Reynard outfoxes South Africans
A career-best score and a brilliant runout by Melissa Reynard saw the England women's team to a 20-run victory in a low scoring match against South Africa at Chelmsford yesterday.
England's win in the opening game of the five-match one-day international series was their first in an ODI since July 11 last year against India and their second since the World Cup quarter-final against Sri Lanka on December 21, 1997. Unfortunately they also lost 17 in the same period.
Yesterday's clash was, on the whole, an unimpressive display by the majority of batsmen on both sides, and it was the superior fielding of the English which made the difference.
Reynard, newly appointed as England vice-captain, was named player of the match for her 54-ball 46 late in the England innings and her direct-hit runout of Helen Davies, but went wicketless in the role she is selected for, that as left-arm nedium-pace change bowler.
England captain Clare Connor won the toss and elected to bat under threatening skies yesterday morning. Her decision to drop herself down the order appeared to backfire with the early loss of openers Charlotte Edwards (2) and Claire Taylor (9), both falling to Yulandi van der Merwe. Her newball partner, off-spinner Kerri Laing, removed 18 year-old debutante Arran Thompson, who played an audacious shot to be dismissed, charging down the pitch, missing the ball, and being stumped by wicketkeeper Daleen Terblanche.
With the score at 39 for 3, and play reduced to 44 overs a side following a 114-minute (less lunch) rain delay, Clare Connor came to the crease and was duly trapped plumb lbw first ball. Since taking over the England captaincy midway through the disastrous Antipodean tour earlier this year, Connor has scored 27 ODI runs at 4.50 - a figure that has probably not escaped the notice of fans of the now-discarded Karen Smithies.
Jane Cassar survived the hat-trick ball, and built a fine partnership with Barbara Daniels, who was the dominant figure in the early overs of the England innings. She was one run short of her fifty, however, when Levonia Lewis' first ball of the match saw the England number three drawn forward and struck on the pad, out leg before wicket. Daniels' 49 had come from 89 deliveries, in which she struck five boundaries.
The run out of Kathryn Leng without scoring saw Reynard come to the crease at 83 for 6. She brought some much-needed aggression into the England batting. Reynard and Cassar scored at the high rate of four an over before Cassar (26) was run out, taking off from the bowlers end for a single that was not there.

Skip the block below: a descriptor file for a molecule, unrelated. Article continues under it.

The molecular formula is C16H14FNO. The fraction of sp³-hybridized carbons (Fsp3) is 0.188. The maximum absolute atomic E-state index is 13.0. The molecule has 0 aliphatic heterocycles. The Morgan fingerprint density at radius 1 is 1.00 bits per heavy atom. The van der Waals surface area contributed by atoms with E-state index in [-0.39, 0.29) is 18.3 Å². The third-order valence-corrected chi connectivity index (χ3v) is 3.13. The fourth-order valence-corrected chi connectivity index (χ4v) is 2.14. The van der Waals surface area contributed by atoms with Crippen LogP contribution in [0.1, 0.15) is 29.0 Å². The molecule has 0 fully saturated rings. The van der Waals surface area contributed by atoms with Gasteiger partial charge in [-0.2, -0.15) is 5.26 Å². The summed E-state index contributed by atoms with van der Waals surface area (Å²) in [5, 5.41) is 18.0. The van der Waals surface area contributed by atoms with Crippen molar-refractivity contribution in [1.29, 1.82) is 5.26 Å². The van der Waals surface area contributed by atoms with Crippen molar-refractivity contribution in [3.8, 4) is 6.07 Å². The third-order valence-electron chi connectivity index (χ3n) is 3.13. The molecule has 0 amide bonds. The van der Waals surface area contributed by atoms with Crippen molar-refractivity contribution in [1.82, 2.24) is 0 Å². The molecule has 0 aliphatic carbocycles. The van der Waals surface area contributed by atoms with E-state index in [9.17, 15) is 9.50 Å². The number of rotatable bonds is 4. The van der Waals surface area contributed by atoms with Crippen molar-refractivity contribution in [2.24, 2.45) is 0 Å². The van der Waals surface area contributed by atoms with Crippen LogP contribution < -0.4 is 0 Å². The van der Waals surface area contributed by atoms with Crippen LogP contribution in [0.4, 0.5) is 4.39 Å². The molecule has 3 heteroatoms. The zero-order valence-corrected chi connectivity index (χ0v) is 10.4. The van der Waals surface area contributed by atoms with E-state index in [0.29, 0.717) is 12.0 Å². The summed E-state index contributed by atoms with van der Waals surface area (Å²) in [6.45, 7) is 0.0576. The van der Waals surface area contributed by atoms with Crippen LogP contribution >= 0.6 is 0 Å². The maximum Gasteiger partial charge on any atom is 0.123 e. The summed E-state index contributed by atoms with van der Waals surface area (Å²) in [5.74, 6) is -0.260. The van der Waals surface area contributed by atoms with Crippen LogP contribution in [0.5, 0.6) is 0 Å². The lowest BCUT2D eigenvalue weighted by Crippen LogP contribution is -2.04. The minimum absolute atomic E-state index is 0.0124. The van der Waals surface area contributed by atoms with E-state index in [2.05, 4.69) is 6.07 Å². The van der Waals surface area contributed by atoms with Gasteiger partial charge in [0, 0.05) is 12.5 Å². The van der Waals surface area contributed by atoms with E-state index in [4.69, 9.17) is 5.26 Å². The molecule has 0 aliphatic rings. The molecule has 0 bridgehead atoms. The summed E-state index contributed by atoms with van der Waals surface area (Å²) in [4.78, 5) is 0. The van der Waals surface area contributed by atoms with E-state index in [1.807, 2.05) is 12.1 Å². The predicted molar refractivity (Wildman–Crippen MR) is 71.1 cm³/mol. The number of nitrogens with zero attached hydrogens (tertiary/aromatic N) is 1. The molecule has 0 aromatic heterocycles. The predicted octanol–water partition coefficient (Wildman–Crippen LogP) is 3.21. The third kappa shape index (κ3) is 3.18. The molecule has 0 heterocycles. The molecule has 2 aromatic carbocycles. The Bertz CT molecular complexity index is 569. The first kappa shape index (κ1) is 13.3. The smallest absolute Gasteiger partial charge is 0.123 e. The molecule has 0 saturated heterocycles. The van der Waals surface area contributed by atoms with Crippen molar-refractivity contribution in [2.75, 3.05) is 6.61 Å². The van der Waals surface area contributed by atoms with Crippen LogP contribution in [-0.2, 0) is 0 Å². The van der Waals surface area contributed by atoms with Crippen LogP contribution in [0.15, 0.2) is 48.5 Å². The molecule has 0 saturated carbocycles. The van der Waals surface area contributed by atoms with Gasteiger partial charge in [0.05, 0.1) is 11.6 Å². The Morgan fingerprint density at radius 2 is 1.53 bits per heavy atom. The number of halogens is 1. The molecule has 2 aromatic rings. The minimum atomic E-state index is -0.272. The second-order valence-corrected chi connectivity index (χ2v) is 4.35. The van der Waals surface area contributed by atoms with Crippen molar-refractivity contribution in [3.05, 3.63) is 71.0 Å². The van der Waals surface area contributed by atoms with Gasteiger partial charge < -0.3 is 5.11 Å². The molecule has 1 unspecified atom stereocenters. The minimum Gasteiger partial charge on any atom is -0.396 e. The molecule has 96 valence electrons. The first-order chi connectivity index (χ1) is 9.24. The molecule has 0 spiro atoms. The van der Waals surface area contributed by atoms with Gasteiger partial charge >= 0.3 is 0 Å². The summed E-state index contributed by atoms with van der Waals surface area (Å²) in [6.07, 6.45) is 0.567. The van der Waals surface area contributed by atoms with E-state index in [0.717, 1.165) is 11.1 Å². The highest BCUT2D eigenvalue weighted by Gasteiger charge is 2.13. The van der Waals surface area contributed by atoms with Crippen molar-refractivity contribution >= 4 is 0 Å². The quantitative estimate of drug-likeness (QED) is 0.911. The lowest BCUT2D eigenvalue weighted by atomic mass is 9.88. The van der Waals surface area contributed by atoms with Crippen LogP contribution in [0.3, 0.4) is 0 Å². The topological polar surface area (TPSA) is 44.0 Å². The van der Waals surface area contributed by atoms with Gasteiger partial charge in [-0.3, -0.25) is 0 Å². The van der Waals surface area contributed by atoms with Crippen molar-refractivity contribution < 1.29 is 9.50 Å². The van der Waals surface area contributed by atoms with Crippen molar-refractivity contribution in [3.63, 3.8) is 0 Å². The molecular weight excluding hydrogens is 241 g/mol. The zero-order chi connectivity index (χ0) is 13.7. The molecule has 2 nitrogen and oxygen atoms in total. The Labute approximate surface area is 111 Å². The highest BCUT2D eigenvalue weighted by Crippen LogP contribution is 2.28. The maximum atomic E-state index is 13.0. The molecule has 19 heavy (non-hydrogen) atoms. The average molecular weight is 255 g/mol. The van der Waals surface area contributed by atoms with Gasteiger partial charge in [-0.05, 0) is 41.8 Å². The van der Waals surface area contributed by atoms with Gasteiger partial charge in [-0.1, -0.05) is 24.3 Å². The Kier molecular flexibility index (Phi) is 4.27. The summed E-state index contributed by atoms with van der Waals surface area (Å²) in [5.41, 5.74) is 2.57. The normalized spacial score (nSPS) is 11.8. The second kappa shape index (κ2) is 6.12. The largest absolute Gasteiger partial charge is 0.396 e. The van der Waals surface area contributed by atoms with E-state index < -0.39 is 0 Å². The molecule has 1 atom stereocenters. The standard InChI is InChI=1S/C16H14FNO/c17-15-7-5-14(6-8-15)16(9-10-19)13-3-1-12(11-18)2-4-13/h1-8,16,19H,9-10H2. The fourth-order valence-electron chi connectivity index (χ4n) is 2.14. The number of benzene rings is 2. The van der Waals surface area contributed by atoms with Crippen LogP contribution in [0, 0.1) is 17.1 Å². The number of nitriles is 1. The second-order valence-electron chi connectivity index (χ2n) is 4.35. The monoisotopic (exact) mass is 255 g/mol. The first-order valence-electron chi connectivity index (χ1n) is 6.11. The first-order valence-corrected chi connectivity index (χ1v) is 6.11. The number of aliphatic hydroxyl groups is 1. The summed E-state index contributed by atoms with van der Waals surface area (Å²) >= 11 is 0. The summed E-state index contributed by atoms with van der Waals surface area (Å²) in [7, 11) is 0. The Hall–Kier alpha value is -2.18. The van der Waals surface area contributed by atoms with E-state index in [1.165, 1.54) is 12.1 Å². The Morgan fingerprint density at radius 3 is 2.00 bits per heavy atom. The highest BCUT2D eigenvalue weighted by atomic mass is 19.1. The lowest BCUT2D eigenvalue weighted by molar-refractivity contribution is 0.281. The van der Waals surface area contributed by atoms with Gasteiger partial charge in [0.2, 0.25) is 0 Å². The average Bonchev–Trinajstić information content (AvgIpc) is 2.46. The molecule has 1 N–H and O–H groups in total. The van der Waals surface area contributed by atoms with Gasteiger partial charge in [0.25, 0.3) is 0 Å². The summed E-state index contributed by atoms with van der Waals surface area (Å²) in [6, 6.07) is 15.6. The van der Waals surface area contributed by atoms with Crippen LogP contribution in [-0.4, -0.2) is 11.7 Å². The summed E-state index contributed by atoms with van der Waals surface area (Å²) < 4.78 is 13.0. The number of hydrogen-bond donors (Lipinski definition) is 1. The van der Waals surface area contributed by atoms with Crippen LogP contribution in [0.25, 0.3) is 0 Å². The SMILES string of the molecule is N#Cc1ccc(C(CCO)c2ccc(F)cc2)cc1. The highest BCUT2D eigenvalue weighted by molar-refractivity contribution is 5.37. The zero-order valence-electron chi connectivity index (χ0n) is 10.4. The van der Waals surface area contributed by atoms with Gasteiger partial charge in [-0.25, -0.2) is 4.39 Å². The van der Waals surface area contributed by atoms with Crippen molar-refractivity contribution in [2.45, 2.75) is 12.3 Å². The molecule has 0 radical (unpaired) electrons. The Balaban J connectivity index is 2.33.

Reynard took advantage of some poor outfielding as England built a score that gained at least some respectability. One over from Levonia Lewis saw fourteen runs and two dropped catches. Reynard was in sight of her first international half-century when the last two wickets fell in an eventful 44th over. Clare Taylor (not Claire who batted earlier) was run out attempting a foolish second run after Lewis dropped a caught-and-bowled from the previous ball. Bereft of the strike, Reynard could only watch as Lucy Pearson smashed a straight drive back into the hands of Lewis to go for a second-ball duck.
England were dismissed for 159 after it looked at one time that they may struggle to get past 100. Kerry Laing had the best of the South African bowling figures, with 2/12 from nine overs.
The Duckworth-Lewis calculations were applied to determine the South African target following the earlier rain interruption, when England were 26 for 2 after 12.2 overs. As it turned out, the revised target was unchanged at 160.
South Africa, making their first full international appearance since February 17, 1999, started their chase badly, Kerrie Laing suffering the unusual indignity of being caught by Claire Taylor at slip off the bowling of Clare Taylor. Three runouts saw South Africa at 44 for 4 in the 21st over, the best of them coming when Melissa Reynard threw down the stumps from fine leg to remove Helen Davies. All three runouts could be put down to poor running between wickets.
South Africa were down to 46 for 5 when Terblanche took a swing and a miss to be stumped by her opposite number Cassar off Clare Connor's bowling. At the other end, Linda Olivier, who had an accomplice to each of the three runouts, scored her 20th run from the 75th ball she faced in the innings. This, however, represented an acceleration in scoring after taking 49 balls to reach double figures.
The departure of Denise Reid (6), attempting unsuccessfully to hoist Dawn Holden over Clare Connor at deep mid-on, brought the score to 62 for 6. Sunnette Viljoen, who turned seventeen just eleven days ago, joined Olivier and the pair took a liking to the leg-spin bowling of Kathryn Leng. Olivier brought up her half-century from 117 deliveries (four fours). Dropped next ball by Arran Thompson, she departed soon after on 52, chipping a ball from Lucy Pearson straight to Charlotte Edwards.
The seventh-wicket partnership between Olivier and Viljoen, one player twice the age of the other, yielded 50 runs in 12 overs - not enough to stem a mounting required run-rate. South Africa were still 21 short of the victory target when Viljoen snicked the last ball of the match to Cassar to be the ninth batsman out. Her 37 from 51 deliveries included just two boundaries, and she will be a player to watch, both in the remainder of this series and in the World Cup later this year.
For England, Leng, though expensive, was the most successful bowler (2/36 from seven overs), while Clare Taylor took 1/14 from her nine overs.
The next meeting of these two teams will be at Trent Bridge on Thursday. If South Africa can sharpen their fielding and their running between wickets, they can show that will threaten England more often in this series.